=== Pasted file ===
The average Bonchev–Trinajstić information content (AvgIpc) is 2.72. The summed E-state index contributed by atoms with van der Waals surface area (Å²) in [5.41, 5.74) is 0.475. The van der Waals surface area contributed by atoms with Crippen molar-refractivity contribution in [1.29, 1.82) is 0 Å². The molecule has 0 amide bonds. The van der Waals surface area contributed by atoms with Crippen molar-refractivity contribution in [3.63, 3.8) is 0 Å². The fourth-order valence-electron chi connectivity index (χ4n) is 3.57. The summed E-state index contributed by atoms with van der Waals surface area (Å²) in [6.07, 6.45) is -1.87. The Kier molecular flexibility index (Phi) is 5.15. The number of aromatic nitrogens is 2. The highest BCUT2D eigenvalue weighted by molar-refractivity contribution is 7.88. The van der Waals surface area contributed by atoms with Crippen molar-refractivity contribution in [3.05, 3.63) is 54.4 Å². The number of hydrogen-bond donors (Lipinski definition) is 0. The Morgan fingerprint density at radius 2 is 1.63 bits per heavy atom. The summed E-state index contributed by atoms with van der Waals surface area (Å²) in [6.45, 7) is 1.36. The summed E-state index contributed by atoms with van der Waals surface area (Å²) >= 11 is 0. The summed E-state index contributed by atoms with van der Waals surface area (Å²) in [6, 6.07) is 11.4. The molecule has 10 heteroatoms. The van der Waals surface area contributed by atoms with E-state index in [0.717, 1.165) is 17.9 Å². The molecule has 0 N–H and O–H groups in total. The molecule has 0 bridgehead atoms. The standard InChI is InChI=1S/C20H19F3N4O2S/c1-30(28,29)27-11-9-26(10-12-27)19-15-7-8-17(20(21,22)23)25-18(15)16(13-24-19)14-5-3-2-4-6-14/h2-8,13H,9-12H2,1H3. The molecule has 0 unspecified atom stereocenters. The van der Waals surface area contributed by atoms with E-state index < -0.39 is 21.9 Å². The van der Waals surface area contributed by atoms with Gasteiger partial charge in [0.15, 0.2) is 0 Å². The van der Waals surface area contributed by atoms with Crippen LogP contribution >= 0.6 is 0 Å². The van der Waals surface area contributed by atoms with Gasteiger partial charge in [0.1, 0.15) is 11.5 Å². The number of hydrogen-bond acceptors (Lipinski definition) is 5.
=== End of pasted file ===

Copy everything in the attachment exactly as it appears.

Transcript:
The average Bonchev–Trinajstić information content (AvgIpc) is 2.72. The summed E-state index contributed by atoms with van der Waals surface area (Å²) in [5.41, 5.74) is 0.475. The van der Waals surface area contributed by atoms with Crippen molar-refractivity contribution in [1.29, 1.82) is 0 Å². The molecule has 0 amide bonds. The van der Waals surface area contributed by atoms with Crippen molar-refractivity contribution in [3.63, 3.8) is 0 Å². The fourth-order valence-electron chi connectivity index (χ4n) is 3.57. The summed E-state index contributed by atoms with van der Waals surface area (Å²) in [6.07, 6.45) is -1.87. The Kier molecular flexibility index (Phi) is 5.15. The number of aromatic nitrogens is 2. The highest BCUT2D eigenvalue weighted by molar-refractivity contribution is 7.88. The van der Waals surface area contributed by atoms with Crippen molar-refractivity contribution in [3.05, 3.63) is 54.4 Å². The number of hydrogen-bond donors (Lipinski definition) is 0. The Morgan fingerprint density at radius 2 is 1.63 bits per heavy atom. The summed E-state index contributed by atoms with van der Waals surface area (Å²) in [6.45, 7) is 1.36. The summed E-state index contributed by atoms with van der Waals surface area (Å²) >= 11 is 0. The summed E-state index contributed by atoms with van der Waals surface area (Å²) in [6, 6.07) is 11.4. The molecule has 10 heteroatoms. The van der Waals surface area contributed by atoms with E-state index in [0.717, 1.165) is 17.9 Å². The molecule has 0 N–H and O–H groups in total. The molecule has 0 bridgehead atoms. The standard InChI is InChI=1S/C20H19F3N4O2S/c1-30(28,29)27-11-9-26(10-12-27)19-15-7-8-17(20(21,22)23)25-18(15)16(13-24-19)14-5-3-2-4-6-14/h2-8,13H,9-12H2,1H3. The molecule has 0 unspecified atom stereocenters. The van der Waals surface area contributed by atoms with E-state index < -0.39 is 21.9 Å². The van der Waals surface area contributed by atoms with Gasteiger partial charge in [0.15, 0.2) is 0 Å². The van der Waals surface area contributed by atoms with Crippen LogP contribution >= 0.6 is 0 Å². The van der Waals surface area contributed by atoms with Gasteiger partial charge in [0.1, 0.15) is 11.5 Å². The number of hydrogen-bond acceptors (Lipinski definition) is 5.